Trial procedures

Participants attended the study center at Beaumont Hospital, at baseline, and at months 3 and 6. At the baseline visit, comprehensive lifestyle and medical histories were taken. A food frequency questionnaire (EPIC-Norfolk)20 was completed. Height, weight, and waist circumference were measured, as were office and ambulatory BPs and heart rate. Clinic BP and heart rate were measured using calibrated Omron sphygmomanometers. Ambulatory BP measurements (ABPM) were made every half-hour throughout the 24-h period using SpaceLabs 90207 monitors (SpaceLabs Medical Inc. Issaqua, West Virginia, USA).

Fasting blood samples allowed measurement of plasma and red cell levels of fatty acids, renal function, and plasma lipid levels. All measurements were repeated after 3 and 6 months, and participant well-being, adverse events, concomitant disease activity and the use of any new concomitant medications or supplements were recorded. Participants were asked to avoid taking omega-3-PUFA supplements or anti-hypertensive therapy for the duration of the study.

The poultry meat and eggs were enriched by feeding chickens an algae based feed, which is a rich source of omega-3-PUFAs, particularly DHA. This feed was produced by Devenish Nutrition International (Belfast, Northern Ireland), and supplied to Moy Park Limited (Craigavon, Northern Ireland) and to Skea Eggs (Dungannon, Northern Ireland). As shown in Supplemental Table 1, both the eggs and the chicken-meat were considerably enriched in DHA, but there were only small changes in EPA. Sufficient chilled eggs and frozen chicken-meat (whole chickens, breasts, thighs and wings) were delivered at two weekly intervals to the homes of study participants. This enabled participants, and up to three additional family members, to consume at least three servings per week of chicken meat, and at least three eggs weekly. Participants were encouraged to prepare and cook the chicken-meat and eggs according to their usual practice. Adherence to the assigned diet was assessed at monthly telephone calls or clinic visits—participants were asked how many portions of breast/white and dark chicken-meat, and how many eggs were consumed during the preceding week.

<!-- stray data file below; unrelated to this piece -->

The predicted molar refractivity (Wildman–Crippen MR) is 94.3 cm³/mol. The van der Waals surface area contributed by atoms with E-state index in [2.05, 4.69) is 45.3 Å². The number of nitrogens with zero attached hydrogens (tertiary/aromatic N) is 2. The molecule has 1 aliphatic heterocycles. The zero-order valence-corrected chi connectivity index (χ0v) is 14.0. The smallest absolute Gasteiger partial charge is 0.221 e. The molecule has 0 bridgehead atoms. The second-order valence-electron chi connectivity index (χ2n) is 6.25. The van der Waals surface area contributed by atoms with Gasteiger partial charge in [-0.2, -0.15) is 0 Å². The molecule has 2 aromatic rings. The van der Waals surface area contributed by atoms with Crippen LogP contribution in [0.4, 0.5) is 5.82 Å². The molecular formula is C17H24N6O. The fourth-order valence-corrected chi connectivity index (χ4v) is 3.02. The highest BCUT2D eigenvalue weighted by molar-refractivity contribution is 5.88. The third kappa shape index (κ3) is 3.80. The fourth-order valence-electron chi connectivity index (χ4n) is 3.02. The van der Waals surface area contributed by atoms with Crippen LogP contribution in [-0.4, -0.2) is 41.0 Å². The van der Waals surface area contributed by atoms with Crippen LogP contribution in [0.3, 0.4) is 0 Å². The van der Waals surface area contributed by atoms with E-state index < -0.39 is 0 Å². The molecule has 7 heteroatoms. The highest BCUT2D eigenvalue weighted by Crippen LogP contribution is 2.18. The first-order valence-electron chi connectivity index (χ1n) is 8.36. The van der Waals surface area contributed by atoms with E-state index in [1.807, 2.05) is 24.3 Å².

Measurement of plasma and red cell levels of EPA and DHA was performed at the Lipid Analysis Unit, Mylnefield Research Services Ltd, Dundee. Total lipids were extracted from plasma and red cells using a modified Folch method21,22. Phospholipids were separated from neutral lipids by 1-dimensional thin-layer chromatography. Fatty acid methyl esters were prepared by direct transesterification and separated using gas chromatography to quantify 28 distinct fatty acid peaks. Identification, precision, and accuracy were continuously evaluated using both model mixtures of known fatty acid methyl esters and established in-house control pools. Interassay coefficients of variation were less than or equal to 5% for both EPA and DHA. Plasma levels of omega-3-PUFAs were expressed in µg/g, and red cell levels as a percentage of total fatty acids in erythrocyte membranes. The erythrocyte or red cell omega-3 index was calculated as the sum of EPA and DHA expressed as percentage of total fatty acids in erythrocyte membranes. Bioavailability of EPA and DHA from omega-3-PUFA enriched foods was calculated as the change in omega-3 index (%) per 100 mg increase in EPA + DHA intake per day. The distribution of omega-3 index was described using the same categories as a recent global survey—< 4% (very low), 4–6% (low), 6–8% (moderate), and > 8% (high)10.

Primary and secondary outcomes

The primary outcome was the change from baseline in the red cell omega-3 index at 6 months. Secondary outcomes included the change in red cell omega-3 index at 3 months, the changes in plasma and erythrocyte levels of EPA and DHA at 3 and 6 months, and the changes in mean 24-h ambulatory BPs and heart rates at 3 and 6 months.

Statistical analysis

The trial was designed to compare the primary outcome after a follow-up period of 6 months. In a pilot study, 30 healthy community dwelling subjects ate three servings per week of omega-3-PUFA enriched chicken meat for 5 weeks. The omega-3 index increased from 4.93% (standard deviation 1.11%) at baseline to 5.12% (1.18%) after 5 weeks. The mean difference was 0.19% (0.44%). For the current study to achieve a power of 95% to detect a difference of 1% in the omega-3 index between those eating control and enriched chicken-meat, and between those eating control and enriched eggs, at a 2-sided α-level of 0.05, a sample size of 132 participants was required. To compensate for potential losses to follow-up, enrollment of 160 participants was planned for the entire cohort.

Baseline characteristics of the participants are presented as mean and standard deviation (SD) for normally distributed continuous variables, and as median and interquartile range (IQR) for non-normally distributed variables. Dichotomous variables are presented as number and percentage.